THE ABSURD TIMES
Bin Laden was moved from Afghanistan to Pakistan a year or so after the U.S. demanded his return. Bush, Rumsfield, Cheney & Co. knew this and approved it after refusing to accept his surrendering by the Taliban. There is also a Senate report on this, easily available.
There is seriously way too much untangling to do to understand this situation. Certainly, we never had to be there is the first place and only created problems for everybody involved. In addition, Bin Laden considered Saddam Hussein as an "infidel," and was hardly a "friend". All of this was fabricated and dutifully reported to us by our media or, rather, our media fed the opposite to us. The U.S. public swallowed it whole.
In addition, it seems that ISIS is now threatening the Talaban (which never had any ambitions beyond its own borders), never. Now Americans are being warned about dangers involved in getting to the Kabul Airport because of ISIS.
It is likely that most of this is being orchestrated in order to retard Biden's effort to pass social welfare programs here. Here is a transcript of and interview with Spencer Ackerman:
As thousands of Afghans try to flee Afghanistan after the Talaban seized control, we look at the roots of the longest U.S. war in history and spend the hour with Pulitzer Prize-winning national security reporter Spencer Ackerman. "This is not the alternative to fighting in Afghanistan; this is the result of fighting in Afghanistan," says Ackerman, whose new book, "Reign of Terror: How the 9/11 Era Destabilized America and Produced Trump," is based in part on his reporting from Afghanistan, Iraq and Guantánamo.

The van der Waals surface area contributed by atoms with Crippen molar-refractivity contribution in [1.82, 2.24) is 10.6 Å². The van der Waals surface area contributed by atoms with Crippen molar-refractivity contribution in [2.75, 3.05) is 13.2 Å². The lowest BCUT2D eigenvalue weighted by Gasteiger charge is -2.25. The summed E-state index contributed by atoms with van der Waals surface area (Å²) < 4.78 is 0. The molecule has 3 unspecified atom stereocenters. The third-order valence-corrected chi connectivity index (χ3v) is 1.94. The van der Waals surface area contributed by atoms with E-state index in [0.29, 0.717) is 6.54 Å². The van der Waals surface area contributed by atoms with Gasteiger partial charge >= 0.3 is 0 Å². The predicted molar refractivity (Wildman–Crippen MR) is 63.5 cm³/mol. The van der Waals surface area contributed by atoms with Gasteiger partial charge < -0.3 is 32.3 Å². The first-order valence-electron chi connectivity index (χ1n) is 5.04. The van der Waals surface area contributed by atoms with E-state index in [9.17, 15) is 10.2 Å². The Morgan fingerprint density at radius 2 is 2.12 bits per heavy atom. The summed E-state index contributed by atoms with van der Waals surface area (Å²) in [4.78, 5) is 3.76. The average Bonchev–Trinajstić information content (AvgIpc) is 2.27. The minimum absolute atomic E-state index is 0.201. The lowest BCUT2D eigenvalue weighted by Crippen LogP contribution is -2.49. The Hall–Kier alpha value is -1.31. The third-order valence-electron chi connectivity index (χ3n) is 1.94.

This is a rush transcript. Copy may not be in its final form.
AMY GOODMAN: This is Democracy Now!, democracynow.org, The War and Peace Report. I'm Amy Goodman.
The United Nations is urging countries to keep their borders open with Afghanistan as thousands of Afghans try to flee by land or air, after the Taliban seized control of the country Sunday ahead of the withdrawal of U.S. troops. Earlier this week, President Biden defended his decision to pull troops out as part of a deal the Trump administration made with the Taliban.